Mark Broadbent reports on the aircraft disassembly market and how the industry’s sustainability push might create opportunities and challenges in the future

When a commercial aircraft reaches the mature stage in its life cycle, its owner must decide whether to overhaul the asset to add value to it and return it to market. The decision has many considerations, including the economic environment, market demand, operating costs, the specific asset’s age and its maintenance record. Owners must decide if the financial gains from returning the aircraft to market justify the costs involved in making the required regulatory modifications to the aircraft so it can resume service.

Condition assessments for engine valuations involve calculations of maintenance adjustments, replacement costs and scrap material resale values

If an owner decides it is not worthwhile to return the asset to service, the alternative is decommissioning, selling, disassembling and parting out any serviceable material (USM) to sell as spares.


Removing USM

Parting-out or teardown involves removing USM from an aircraft in accordance with the maintenance manual. Parts removed from an aircraft go to the maintenance shop for upgrade, recertification, test and inspection before release back into the supply chain for parts traders, brokers and maintenance, repair and overhaul (MRO) specialists. Prime USM includes engines, limited life parts, components for quick engine changes, auxiliary power units, avionics, landing gear, large assemblies, doors, flaps, ailerons, actuators, pumps, wheels, brakes, tyres and cabin seats.

Engines are the most valuable items. The half-life maintenance values (HLMVs) of CFM International CFM56 and International Aero Engines V2500 turbofans on Boeing 737NGs and Airbus A320ceos, for instance, typically range between $3.8 million and $7.1 million per engine (depending on the specific model) according to a 2022 report by the consultancy IBA.

Certain factors affect engine partingout, notably the overall supply-anddemand trends for replacement engines, fuel prices, the diversity of the engine type’s operator base, the number of aircraft still flying using the engine and retirement profiles of similar engines. There are also factors specific to an individual powerplant, including capital costs, maintenance records and future requirements, spare parts availability, upgrade costs, residual value, aftermarket cost and long-term reliability.

An Airbus A320 undergoing disassembly by ASL at Kemble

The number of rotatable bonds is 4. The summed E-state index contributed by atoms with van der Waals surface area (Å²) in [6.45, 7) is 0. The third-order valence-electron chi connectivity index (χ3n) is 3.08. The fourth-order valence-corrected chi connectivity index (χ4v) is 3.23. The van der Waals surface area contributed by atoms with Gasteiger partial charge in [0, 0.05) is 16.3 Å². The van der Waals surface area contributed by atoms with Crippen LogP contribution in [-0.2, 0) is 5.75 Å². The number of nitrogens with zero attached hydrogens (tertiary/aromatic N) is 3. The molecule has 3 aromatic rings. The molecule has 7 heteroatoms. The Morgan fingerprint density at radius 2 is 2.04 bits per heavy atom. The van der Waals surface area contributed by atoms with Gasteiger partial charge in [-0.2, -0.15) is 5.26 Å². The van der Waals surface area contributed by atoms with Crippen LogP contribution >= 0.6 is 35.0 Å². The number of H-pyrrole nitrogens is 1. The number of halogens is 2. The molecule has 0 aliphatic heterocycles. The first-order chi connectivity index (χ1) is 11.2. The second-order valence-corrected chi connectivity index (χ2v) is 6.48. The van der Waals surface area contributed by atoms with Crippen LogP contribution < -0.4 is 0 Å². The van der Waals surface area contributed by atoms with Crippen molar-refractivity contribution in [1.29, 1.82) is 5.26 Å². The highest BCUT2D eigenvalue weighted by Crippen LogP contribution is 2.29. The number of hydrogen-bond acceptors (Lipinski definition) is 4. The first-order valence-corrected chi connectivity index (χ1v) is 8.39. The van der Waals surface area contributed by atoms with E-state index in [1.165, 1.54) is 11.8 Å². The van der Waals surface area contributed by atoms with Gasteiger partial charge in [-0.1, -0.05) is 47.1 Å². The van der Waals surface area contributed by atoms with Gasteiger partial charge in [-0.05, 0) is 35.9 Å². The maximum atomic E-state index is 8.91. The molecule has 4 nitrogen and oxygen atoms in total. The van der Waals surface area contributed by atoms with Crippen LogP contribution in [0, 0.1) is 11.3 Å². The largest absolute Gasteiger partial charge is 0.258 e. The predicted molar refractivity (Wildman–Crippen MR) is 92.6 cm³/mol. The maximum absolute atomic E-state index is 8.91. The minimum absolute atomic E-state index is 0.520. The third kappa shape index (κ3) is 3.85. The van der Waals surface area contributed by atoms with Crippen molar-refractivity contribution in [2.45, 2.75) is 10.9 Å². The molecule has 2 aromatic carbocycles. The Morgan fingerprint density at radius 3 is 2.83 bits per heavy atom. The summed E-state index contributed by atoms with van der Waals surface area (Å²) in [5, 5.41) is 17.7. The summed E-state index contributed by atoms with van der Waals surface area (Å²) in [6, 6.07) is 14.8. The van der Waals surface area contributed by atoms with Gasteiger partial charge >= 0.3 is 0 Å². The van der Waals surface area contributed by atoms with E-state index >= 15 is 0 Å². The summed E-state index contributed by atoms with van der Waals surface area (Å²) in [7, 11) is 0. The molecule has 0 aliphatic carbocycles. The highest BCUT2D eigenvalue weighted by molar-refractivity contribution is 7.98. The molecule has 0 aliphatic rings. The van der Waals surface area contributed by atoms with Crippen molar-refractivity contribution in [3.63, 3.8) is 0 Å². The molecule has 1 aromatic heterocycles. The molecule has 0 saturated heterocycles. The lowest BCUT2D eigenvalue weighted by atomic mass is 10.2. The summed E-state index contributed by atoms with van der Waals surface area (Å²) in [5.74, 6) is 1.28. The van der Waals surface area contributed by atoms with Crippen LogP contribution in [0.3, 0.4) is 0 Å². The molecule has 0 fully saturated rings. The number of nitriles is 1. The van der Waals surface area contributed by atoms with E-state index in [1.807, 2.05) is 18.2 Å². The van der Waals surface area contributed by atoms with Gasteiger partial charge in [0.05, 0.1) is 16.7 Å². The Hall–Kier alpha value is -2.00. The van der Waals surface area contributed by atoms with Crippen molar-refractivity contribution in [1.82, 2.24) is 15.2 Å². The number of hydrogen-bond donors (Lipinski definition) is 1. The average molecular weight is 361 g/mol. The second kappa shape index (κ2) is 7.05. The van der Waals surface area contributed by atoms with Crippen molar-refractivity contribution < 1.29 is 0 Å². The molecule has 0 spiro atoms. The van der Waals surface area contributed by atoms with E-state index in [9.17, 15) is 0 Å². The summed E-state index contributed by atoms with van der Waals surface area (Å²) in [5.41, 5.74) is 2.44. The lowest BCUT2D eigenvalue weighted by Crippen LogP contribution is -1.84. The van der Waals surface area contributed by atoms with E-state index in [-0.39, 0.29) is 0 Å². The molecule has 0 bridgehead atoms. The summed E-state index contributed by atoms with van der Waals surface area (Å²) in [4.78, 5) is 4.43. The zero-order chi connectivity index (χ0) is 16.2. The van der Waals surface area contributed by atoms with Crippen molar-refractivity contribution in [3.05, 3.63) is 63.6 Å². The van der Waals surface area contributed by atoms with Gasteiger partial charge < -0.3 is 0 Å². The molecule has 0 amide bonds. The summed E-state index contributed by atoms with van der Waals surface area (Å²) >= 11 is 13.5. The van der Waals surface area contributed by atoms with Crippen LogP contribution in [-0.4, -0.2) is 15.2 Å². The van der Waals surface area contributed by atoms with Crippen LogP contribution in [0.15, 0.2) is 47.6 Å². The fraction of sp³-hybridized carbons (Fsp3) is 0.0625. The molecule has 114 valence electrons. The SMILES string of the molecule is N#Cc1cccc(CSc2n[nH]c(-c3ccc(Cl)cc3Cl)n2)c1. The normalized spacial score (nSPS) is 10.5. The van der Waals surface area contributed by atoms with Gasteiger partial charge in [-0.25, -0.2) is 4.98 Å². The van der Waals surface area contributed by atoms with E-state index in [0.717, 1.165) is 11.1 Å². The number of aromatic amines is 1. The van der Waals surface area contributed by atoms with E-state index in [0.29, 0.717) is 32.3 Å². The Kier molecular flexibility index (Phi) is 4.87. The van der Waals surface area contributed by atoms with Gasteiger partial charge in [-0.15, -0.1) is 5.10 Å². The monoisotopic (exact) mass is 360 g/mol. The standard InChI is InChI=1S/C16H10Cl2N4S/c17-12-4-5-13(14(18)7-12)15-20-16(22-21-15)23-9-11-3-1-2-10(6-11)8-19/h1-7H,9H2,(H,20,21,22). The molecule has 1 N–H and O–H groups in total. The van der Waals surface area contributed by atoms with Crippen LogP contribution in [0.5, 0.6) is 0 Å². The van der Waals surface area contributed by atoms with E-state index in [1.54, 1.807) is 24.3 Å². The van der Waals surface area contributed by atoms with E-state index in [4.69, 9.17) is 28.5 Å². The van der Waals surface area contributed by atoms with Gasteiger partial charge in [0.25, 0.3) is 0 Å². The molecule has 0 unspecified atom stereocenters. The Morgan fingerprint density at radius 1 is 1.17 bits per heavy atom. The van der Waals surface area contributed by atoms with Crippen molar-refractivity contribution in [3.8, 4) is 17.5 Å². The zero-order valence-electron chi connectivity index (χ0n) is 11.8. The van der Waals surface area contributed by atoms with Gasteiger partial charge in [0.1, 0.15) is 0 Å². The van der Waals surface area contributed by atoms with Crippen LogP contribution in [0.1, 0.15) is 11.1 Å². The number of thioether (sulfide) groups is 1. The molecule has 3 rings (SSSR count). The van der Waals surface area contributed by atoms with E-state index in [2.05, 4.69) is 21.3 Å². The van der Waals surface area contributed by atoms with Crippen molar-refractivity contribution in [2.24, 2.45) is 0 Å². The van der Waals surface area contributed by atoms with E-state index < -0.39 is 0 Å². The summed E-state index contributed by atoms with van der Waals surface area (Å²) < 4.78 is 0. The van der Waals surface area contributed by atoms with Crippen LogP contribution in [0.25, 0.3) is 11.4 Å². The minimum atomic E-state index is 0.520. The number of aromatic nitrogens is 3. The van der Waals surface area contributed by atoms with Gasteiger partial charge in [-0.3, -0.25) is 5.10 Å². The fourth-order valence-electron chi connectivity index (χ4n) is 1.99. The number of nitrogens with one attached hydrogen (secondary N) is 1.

Valuations are crucial in parting-out. According to IBA: “Part-out value is the actual or estimated selling price of aircraft, engines and or major assembly based on the value of marketable parts and components that could be salvaged for re-use on other aircraft or engines.

Part-out value is primarily driven by the maintenance condition.”

For engines, assessments for valuations involve calculations of maintenance adjustments, replacement costs and scrap material resale values. Maintenance adjustments themselves are based on ‘green-time value’ – the flight cycles remaining on life-limited parts – as well as maintenance shop visit costs and the value of the engine’s expected time on-wing before it requires upgrade or rectification.



Lee Carey, VP of asset management at EirTrade Aviation in Dublin told Air International: “Aircraft disassembly benefits various stakeholders by increasing spare USM components availability, reducing the cost of procuring these parts for end users, allowing aircraft owners to monetise assets, while ensuring that the remaining material is then recycled and facilitating a more efficient global supply chain.”

Carey said airlines and MRO providers benefit from “increased availability of spare parts which can contribute to better operational efficiency, along with the cost savings which USM offers compared to new material offered by OEMs.” He added that efficient levels of USM are useful for MRO companies in reducing turnaround times for their customers.

He said: “The analysis of components and systems during aircraft disassembly can provide valuable insights to OEMs and manufacturers for engineering enhancements, redesigns or improvements in future aircraft models or components.”


Current trends

Mark Gregory is the founder and CEO of Air Salvage International (ASL) at Cotswold Airport in Kemble, Gloucestershire. He told Air International: “We are a founder member of the Aircraft Fleet Recycling Association. We work on best practices to disassemble aircraft and we’re not owned by a big multinational. When the buyer buys an aircraft, they speak directly with me and they can work out a deal and make a decision there and then. Being in the business for a long time, I’d like to think we have a reputable company that has stood the test of time.”

IBA predicts that more first-generation A320s will be retired during the second half of the 2020s
Disassembly is underway at Kemble, where numbers have recovered from the pandemic low
Engines are the most valuable used serviceable material on an aircraft